I am actually reluctant to comment on Slate’s trolling-masquerading-as-analysis piece “If You Send Your Kid to Private School, You Are a Bad Person.” And I certainly don’t want to spend much time refuting writer Allison Benedikt’s fact-free, data-free “argument”: If more upper-middle class and wealthy parents — a.k.a. Slate readers, I guess — sent their kids to their local public schools, the US education system would suddenly improve.
1. So I asked AEI’s Michael McShane for his two cents:
Because public schools are by and large residentially assigned, the rich have their totally awesome (and essentially private due to the home price in the school’s catchment area) public schools and poor people are trapped in failing schools because they can’t move away. That’s what leads to Balkanization. You choosing to send your kids to a suburban public school does nothing for the kids in SouthEast.
Private schools, especially with public support, break the connection between residence and schooling, which holds more potential for desegregation and a mixing of students from different background than residential assignment of public schooling.
2. Aren’t the “bad people” — to use Allison Benedikt’s language — here the ones who would trap lower-income and poor kids in their local education monopoly? Or as Alex Tabarrok puts it: “Barricading parents into the poor schools their government offers them is like barricading people into communist East Germany.”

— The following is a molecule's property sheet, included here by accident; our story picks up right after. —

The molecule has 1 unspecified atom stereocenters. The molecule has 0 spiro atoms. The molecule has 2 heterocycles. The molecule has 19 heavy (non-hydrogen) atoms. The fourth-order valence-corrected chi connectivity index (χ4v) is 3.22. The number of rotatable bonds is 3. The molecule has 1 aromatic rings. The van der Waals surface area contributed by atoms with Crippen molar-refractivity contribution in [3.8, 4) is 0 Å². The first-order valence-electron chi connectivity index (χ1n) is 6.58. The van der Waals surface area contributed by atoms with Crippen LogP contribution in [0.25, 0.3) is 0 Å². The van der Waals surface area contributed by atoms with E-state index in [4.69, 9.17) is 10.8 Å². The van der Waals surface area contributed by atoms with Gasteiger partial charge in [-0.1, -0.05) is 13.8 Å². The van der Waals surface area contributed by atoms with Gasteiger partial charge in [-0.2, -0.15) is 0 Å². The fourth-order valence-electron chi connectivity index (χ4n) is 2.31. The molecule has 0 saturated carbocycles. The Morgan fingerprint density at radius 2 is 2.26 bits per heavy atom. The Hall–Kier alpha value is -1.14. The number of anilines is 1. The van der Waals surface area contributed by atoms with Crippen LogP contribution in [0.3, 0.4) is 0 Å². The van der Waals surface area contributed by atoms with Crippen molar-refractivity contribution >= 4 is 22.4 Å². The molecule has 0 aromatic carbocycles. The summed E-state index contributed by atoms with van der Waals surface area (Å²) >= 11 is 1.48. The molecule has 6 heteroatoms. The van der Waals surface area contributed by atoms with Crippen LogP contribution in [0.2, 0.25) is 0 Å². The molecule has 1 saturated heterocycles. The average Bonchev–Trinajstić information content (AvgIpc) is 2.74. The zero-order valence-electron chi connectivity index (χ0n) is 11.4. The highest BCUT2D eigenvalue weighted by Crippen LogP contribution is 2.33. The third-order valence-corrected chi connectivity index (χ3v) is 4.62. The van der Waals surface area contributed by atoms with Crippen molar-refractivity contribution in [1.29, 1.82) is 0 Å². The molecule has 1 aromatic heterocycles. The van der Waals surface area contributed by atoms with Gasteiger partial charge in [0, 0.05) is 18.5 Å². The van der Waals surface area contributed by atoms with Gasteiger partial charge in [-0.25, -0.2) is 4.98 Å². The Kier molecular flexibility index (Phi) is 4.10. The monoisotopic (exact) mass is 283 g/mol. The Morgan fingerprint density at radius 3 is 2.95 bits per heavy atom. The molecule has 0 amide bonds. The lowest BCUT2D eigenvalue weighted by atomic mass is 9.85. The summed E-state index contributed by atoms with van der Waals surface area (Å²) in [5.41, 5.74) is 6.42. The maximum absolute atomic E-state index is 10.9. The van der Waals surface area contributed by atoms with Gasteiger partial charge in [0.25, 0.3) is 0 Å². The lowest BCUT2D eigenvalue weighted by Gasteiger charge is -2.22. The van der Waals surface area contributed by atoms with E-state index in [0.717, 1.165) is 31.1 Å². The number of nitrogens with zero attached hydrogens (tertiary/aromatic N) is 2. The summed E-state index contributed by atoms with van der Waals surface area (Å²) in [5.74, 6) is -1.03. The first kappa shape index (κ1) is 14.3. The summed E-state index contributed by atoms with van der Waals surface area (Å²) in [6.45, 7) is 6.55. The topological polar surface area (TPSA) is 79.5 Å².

Tabarrok also notes that merely having more activist parents inside a school monopoly might not change much without competition: “When you complain of delay where is your voice more likely to be heard; at a restaurant or at the department of motor vehicles? It’s the threat of exit that makes people listen.”
3. Oh, by the way, do we have any data on the educational impact of helping lower-income and poor kids escape the public education monopoly? Like, say, data from the District of Columbia Opportunity Scholarship Program? Well, the US Education Department’s OSP study found the program, McShane points out, “produced $2.62 in benefits for every dollar spent on it. In other words, the return on public investment for the private-school voucher program during its early years was 162 percent.” What’s more, “The OSP increased the high-school graduation rate of students by 12 percentage points if they were lucky enough to win the annual scholarship lottery.”
4. One more from McShane:
It’s also a proud tradition in America (since Pierce v. Society of Sisters in 1925) to recognize that children are not instruments of the state. They do not exist to promote the goals of the government or the community, they (and their parents) are free to (within limits) to be educated as they best see fit. Obviously this person has no idea about the anti-Catholicism and anti-immigrant racism that lead people to make the same argument that she is making, albeit 100 years ago.
Choice won’t fix everything wrong with America’s school, but choice and competition create the environment where change is possible.